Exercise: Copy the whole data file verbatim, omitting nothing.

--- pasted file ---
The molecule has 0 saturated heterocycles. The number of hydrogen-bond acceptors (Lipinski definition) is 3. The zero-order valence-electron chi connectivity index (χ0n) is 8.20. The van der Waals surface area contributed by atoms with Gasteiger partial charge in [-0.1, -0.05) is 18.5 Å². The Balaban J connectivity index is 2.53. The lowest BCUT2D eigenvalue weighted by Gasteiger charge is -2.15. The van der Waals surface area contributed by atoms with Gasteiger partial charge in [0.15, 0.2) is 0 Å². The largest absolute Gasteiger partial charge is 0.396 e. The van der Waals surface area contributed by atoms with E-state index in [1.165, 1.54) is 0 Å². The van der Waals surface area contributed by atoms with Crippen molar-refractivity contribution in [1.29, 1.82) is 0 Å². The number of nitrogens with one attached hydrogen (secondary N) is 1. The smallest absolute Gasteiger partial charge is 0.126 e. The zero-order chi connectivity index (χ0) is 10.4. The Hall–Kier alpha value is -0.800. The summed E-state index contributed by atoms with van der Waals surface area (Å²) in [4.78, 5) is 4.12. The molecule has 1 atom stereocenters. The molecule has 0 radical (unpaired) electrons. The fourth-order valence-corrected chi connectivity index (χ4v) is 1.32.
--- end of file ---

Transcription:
The molecule has 0 saturated heterocycles. The number of hydrogen-bond acceptors (Lipinski definition) is 3. The zero-order valence-electron chi connectivity index (χ0n) is 8.20. The van der Waals surface area contributed by atoms with Gasteiger partial charge in [-0.1, -0.05) is 18.5 Å². The Balaban J connectivity index is 2.53. The lowest BCUT2D eigenvalue weighted by Gasteiger charge is -2.15. The van der Waals surface area contributed by atoms with Gasteiger partial charge in [0.15, 0.2) is 0 Å². The largest absolute Gasteiger partial charge is 0.396 e. The van der Waals surface area contributed by atoms with E-state index in [1.165, 1.54) is 0 Å². The van der Waals surface area contributed by atoms with Crippen molar-refractivity contribution in [1.29, 1.82) is 0 Å². The number of nitrogens with one attached hydrogen (secondary N) is 1. The smallest absolute Gasteiger partial charge is 0.126 e. The zero-order chi connectivity index (χ0) is 10.4. The Hall–Kier alpha value is -0.800. The summed E-state index contributed by atoms with van der Waals surface area (Å²) in [4.78, 5) is 4.12. The molecule has 1 atom stereocenters. The molecule has 0 radical (unpaired) electrons. The fourth-order valence-corrected chi connectivity index (χ4v) is 1.32.